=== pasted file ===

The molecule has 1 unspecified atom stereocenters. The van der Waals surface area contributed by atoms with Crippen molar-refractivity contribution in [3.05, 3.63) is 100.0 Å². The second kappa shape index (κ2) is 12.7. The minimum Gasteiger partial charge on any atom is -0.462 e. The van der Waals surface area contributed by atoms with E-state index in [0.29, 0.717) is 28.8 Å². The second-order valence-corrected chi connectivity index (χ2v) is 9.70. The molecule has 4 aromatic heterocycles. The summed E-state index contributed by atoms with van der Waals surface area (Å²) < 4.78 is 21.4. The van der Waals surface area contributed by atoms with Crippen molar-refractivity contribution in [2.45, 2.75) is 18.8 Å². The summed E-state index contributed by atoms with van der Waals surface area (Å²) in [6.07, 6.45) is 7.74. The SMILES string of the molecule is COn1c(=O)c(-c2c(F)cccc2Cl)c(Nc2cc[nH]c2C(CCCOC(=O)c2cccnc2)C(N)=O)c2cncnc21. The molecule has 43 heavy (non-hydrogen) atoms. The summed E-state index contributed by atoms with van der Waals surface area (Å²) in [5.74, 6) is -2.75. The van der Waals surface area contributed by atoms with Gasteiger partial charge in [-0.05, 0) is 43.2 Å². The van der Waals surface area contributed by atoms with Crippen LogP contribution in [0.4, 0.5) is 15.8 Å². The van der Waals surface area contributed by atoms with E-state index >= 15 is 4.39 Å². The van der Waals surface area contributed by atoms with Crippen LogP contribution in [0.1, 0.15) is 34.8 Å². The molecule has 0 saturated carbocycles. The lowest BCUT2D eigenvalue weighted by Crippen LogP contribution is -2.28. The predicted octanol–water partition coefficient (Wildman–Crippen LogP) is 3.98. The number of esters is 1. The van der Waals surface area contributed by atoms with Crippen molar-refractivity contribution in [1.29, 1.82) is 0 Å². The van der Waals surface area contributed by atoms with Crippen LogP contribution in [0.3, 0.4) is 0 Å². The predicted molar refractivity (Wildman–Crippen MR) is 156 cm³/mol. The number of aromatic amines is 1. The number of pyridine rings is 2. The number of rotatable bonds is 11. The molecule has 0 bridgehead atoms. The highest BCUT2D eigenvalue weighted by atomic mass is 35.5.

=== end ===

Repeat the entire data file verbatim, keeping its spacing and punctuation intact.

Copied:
The molecule has 1 unspecified atom stereocenters. The van der Waals surface area contributed by atoms with Crippen molar-refractivity contribution in [3.05, 3.63) is 100.0 Å². The second kappa shape index (κ2) is 12.7. The minimum Gasteiger partial charge on any atom is -0.462 e. The van der Waals surface area contributed by atoms with E-state index in [0.29, 0.717) is 28.8 Å². The second-order valence-corrected chi connectivity index (χ2v) is 9.70. The molecule has 4 aromatic heterocycles. The summed E-state index contributed by atoms with van der Waals surface area (Å²) < 4.78 is 21.4. The van der Waals surface area contributed by atoms with Crippen molar-refractivity contribution in [2.45, 2.75) is 18.8 Å². The summed E-state index contributed by atoms with van der Waals surface area (Å²) in [6.07, 6.45) is 7.74. The SMILES string of the molecule is COn1c(=O)c(-c2c(F)cccc2Cl)c(Nc2cc[nH]c2C(CCCOC(=O)c2cccnc2)C(N)=O)c2cncnc21. The molecule has 43 heavy (non-hydrogen) atoms. The summed E-state index contributed by atoms with van der Waals surface area (Å²) in [5.74, 6) is -2.75. The van der Waals surface area contributed by atoms with Gasteiger partial charge in [-0.05, 0) is 43.2 Å². The van der Waals surface area contributed by atoms with Crippen LogP contribution in [0.4, 0.5) is 15.8 Å². The van der Waals surface area contributed by atoms with E-state index >= 15 is 4.39 Å². The van der Waals surface area contributed by atoms with Crippen LogP contribution in [0.1, 0.15) is 34.8 Å². The molecule has 0 saturated carbocycles. The lowest BCUT2D eigenvalue weighted by Crippen LogP contribution is -2.28. The predicted octanol–water partition coefficient (Wildman–Crippen LogP) is 3.98. The number of esters is 1. The van der Waals surface area contributed by atoms with Crippen molar-refractivity contribution in [1.29, 1.82) is 0 Å². The van der Waals surface area contributed by atoms with Crippen LogP contribution in [0.3, 0.4) is 0 Å². The predicted molar refractivity (Wildman–Crippen MR) is 156 cm³/mol. The number of aromatic amines is 1. The number of pyridine rings is 2. The number of rotatable bonds is 11. The molecule has 0 bridgehead atoms. The highest BCUT2D eigenvalue weighted by atomic mass is 35.5.